Alterations in One-Carbon Metabolism in Celiac Disease.

Sun, 06/12/2020 - 14:30
Related Articles Alterations in One-Carbon Metabolism in Celiac Disease. Nutrients. 2020 Dec 02;12(12): Authors: Martín-Masot R, Mota-Martorell N, Jové M, Maldonado J, Pamplona R, Nestares T Abstract Celiac disease (CD) is an autoimmune enteropathy associated with alterations of metabolism. Metabolomics studies, although limited, showed changes in choline, choline-derived lipids, and methionine concentrations, which could be ascribed to alterations in one-carbon metabolism. To date, no targeted metabolomics analysis investigating differences in the plasma choline/methionine metabolome of CD subjects are reported. This work is a targeted metabolomic study that analyzes 37 metabolites of the one-carbon metabolism in 17 children with CD, treated with a gluten-free diet and 17 healthy control siblings, in order to establish the potential defects in this metabolic network. Our results demonstrate the persistence of defects in the transsulfuration pathway of CD subjects, despite dietary treatment, while choline metabolism, methionine cycle, and folate cycle seem to be reversed and preserved to healthy levels. These findings describe for the first time, a metabolic defect in one-carbon metabolism which could have profound implications in the physiopathology and treatment of CD. PMID: 33276620 [PubMed - as supplied by publisher]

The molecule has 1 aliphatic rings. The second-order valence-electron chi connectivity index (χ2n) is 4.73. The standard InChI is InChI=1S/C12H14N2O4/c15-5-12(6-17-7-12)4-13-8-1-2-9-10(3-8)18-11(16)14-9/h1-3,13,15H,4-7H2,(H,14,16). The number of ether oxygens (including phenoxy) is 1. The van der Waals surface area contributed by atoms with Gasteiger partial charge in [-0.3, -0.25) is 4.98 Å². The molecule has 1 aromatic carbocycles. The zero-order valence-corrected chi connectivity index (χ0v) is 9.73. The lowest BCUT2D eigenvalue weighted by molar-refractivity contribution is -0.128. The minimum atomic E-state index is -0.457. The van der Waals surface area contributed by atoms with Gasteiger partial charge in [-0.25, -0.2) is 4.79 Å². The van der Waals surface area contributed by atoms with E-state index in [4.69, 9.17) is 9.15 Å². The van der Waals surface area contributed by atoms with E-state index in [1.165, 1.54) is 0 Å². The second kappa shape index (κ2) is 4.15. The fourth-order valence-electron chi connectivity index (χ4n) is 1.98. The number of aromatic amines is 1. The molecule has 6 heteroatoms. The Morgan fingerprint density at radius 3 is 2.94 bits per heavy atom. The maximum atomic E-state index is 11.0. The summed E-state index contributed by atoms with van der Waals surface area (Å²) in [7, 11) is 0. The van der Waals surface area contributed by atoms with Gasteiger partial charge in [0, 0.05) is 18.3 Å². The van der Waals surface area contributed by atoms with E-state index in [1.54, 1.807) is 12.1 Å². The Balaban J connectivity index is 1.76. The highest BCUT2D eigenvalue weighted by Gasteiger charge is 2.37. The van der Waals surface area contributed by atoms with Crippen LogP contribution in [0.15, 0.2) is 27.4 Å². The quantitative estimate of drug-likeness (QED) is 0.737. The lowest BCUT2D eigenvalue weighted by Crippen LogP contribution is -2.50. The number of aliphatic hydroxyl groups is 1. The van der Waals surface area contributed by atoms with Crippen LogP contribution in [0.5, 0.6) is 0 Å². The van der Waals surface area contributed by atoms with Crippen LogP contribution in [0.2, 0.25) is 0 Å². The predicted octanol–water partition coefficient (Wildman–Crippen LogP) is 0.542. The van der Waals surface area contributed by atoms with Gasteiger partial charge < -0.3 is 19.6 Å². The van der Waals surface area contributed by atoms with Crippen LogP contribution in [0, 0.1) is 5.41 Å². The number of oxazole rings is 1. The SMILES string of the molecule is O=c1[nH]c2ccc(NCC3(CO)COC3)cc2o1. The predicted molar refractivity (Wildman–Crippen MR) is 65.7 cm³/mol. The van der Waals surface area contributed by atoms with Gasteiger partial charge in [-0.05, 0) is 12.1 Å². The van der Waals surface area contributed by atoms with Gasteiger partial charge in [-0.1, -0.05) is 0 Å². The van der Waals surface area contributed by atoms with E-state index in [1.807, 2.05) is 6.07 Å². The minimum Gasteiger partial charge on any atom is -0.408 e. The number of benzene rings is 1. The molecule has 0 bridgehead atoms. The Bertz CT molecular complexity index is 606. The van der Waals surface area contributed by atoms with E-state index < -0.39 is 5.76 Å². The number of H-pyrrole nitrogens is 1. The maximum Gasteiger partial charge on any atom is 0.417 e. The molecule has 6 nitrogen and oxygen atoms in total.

Single-Step Extraction Coupled with Targeted HILIC-MS/MS Approach for Comprehensive Analysis of Human Plasma Lipidome and Polar Metabolome.

Sun, 06/12/2020 - 14:30
Related Articles Single-Step Extraction Coupled with Targeted HILIC-MS/MS Approach for Comprehensive Analysis of Human Plasma Lipidome and Polar Metabolome. Metabolites. 2020 Dec 02;10(12): Authors: Medina J, van der Velpen V, Teav T, Guitton Y, Gallart-Ayala H, Ivanisevic J Abstract Expanding metabolome coverage to include complex lipids and polar metabolites is essential in the generation of well-founded hypotheses in biological assays. Traditionally, lipid extraction is performed by liquid-liquid extraction using either methyl-tert-butyl ether (MTBE) or chloroform, and polar metabolite extraction using methanol. Here, we evaluated the performance of single-step sample preparation methods for simultaneous extraction of the complex lipidome and polar metabolome from human plasma. The method performance was evaluated using high-coverage Hydrophilic Interaction Liquid Chromatography-ESI coupled to tandem mass spectrometry (HILIC-ESI-MS/MS) methodology targeting a panel of 1159 lipids and 374 polar metabolites. The criteria used for method evaluation comprised protein precipitation efficiency, and relative MS signal abundance and repeatability of detectable lipid and polar metabolites in human plasma. Among the tested methods, the isopropanol (IPA) and 1-butanol:methanol (BUME) mixtures were selected as the best compromises for the simultaneous extraction of complex lipids and polar metabolites, allowing for the detection of 584 lipid species and 116 polar metabolites. The extraction with IPA showed the greatest reproducibility with the highest number of lipid species detected with the coefficient of variation (CV) < 30%. Besides this difference, both IPA and BUME allowed for the high-throughput extraction and reproducible measurement of a large panel of complex lipids and polar metabolites, thus warranting their application in large-scale human population studies. PMID: 33276464 [PubMed - as supplied by publisher]

metabolomics; +17 new citations

Sat, 05/12/2020 - 14:21